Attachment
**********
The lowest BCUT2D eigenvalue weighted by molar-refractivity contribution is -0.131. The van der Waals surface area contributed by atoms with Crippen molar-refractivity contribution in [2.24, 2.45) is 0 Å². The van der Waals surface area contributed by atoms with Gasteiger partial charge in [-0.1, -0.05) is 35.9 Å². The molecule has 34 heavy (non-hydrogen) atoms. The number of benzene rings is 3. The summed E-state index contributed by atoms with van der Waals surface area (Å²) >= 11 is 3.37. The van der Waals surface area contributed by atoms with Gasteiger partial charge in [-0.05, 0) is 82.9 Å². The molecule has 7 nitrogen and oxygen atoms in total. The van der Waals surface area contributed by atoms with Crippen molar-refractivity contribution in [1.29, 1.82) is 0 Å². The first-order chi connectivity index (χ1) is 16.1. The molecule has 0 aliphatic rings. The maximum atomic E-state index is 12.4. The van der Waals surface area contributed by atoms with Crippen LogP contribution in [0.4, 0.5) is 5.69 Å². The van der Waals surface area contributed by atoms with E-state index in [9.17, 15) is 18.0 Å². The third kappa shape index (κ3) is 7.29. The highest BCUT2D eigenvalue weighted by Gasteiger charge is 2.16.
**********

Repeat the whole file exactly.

The lowest BCUT2D eigenvalue weighted by molar-refractivity contribution is -0.131. The van der Waals surface area contributed by atoms with Crippen molar-refractivity contribution in [2.24, 2.45) is 0 Å². The van der Waals surface area contributed by atoms with Gasteiger partial charge in [-0.1, -0.05) is 35.9 Å². The molecule has 34 heavy (non-hydrogen) atoms. The number of benzene rings is 3. The summed E-state index contributed by atoms with van der Waals surface area (Å²) >= 11 is 3.37. The van der Waals surface area contributed by atoms with Gasteiger partial charge in [-0.05, 0) is 82.9 Å². The molecule has 7 nitrogen and oxygen atoms in total. The van der Waals surface area contributed by atoms with Crippen molar-refractivity contribution in [1.29, 1.82) is 0 Å². The first-order chi connectivity index (χ1) is 16.1. The molecule has 0 aliphatic rings. The maximum atomic E-state index is 12.4. The van der Waals surface area contributed by atoms with Crippen LogP contribution in [0.4, 0.5) is 5.69 Å². The van der Waals surface area contributed by atoms with E-state index in [9.17, 15) is 18.0 Å². The third kappa shape index (κ3) is 7.29. The highest BCUT2D eigenvalue weighted by Gasteiger charge is 2.16.